Hearing directly from the families themselves about their situation gave us, the bishops, useful insight and also confirmation of our own experience of the many families we work with in our different dioceses. We deliberated at length and sought guidance from theological reflection on these issues, reviewing instances in the Bible and in the social traditions and teachings of the church where men and women had comparable experiences in their families and how they addressed them. We reflected with concern the following phenomena, among others, of family in Southern Africa today:

Important family moments such as families eating, praying and eating together are not as frequent as they should be

  • Important cultural practices such as the payment of lobola and weddings are losing their true significance and are being supplanted by greed and expensive glamour which young people wishing to get married can ill afford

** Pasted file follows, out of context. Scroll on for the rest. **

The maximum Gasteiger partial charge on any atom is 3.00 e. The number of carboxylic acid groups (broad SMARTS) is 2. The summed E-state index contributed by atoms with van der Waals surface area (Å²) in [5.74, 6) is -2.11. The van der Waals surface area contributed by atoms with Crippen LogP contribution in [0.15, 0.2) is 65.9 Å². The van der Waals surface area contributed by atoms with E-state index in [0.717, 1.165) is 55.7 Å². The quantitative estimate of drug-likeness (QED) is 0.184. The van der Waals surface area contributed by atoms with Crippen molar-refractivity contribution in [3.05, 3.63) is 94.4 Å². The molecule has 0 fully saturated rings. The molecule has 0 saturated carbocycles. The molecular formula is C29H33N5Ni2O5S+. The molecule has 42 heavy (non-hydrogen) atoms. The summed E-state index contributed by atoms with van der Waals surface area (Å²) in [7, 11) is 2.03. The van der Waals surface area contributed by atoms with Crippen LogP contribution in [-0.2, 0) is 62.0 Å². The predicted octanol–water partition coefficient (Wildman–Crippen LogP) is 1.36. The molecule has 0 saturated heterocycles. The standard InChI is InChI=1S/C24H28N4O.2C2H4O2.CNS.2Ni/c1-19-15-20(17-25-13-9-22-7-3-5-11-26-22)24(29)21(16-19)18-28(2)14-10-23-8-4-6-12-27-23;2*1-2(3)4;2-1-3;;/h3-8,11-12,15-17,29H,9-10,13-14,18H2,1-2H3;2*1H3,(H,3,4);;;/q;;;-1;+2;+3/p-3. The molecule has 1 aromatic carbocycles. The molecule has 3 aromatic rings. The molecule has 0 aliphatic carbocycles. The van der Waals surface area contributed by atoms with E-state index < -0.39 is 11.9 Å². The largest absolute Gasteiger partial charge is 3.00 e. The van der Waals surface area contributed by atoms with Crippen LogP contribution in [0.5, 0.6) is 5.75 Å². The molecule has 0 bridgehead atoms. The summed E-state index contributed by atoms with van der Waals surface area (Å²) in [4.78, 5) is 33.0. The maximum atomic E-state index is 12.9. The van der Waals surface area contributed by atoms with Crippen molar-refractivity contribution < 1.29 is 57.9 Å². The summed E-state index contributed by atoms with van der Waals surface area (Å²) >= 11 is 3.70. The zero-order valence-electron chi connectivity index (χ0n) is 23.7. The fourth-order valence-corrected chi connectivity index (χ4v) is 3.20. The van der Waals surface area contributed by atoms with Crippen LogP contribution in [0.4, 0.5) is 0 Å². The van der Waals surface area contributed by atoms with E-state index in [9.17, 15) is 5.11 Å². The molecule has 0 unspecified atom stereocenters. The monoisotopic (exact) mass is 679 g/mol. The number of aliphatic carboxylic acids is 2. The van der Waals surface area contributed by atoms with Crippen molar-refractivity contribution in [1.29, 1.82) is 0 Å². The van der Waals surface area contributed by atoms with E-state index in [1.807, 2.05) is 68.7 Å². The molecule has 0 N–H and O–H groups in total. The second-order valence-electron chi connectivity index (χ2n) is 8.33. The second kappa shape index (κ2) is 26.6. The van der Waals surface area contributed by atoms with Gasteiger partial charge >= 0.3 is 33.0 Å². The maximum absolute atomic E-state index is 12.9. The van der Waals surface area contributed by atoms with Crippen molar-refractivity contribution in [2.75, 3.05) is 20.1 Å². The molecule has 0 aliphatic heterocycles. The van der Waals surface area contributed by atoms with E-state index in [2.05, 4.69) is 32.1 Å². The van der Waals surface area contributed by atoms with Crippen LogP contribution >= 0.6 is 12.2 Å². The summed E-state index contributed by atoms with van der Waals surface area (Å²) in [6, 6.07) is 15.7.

• Diminishing role of family in catechizing family members particularly the young
  • Men playing limited roles in church movements
  • Cohabitation of couples without formally getting married caused in many instances by fear to commit oneself to a relationship for life
  • Disruption of family life through excessive exposure and in some cases addiction to television and the ever-proliferating menu of social media, members of families living like non-communicating silos in the home
  • Increased secularization and de-solemnization of marriage through legislation, policies, practices and language all that do not confirm marriage as the earthly manifestation of Christ’s union to his bride, the Church

To address these and other challenges facing the family in Southern Africa today, we, the bishops, agreed on a three-year Family Action Plan (2014 – 2016) through which the Church and families will together work to: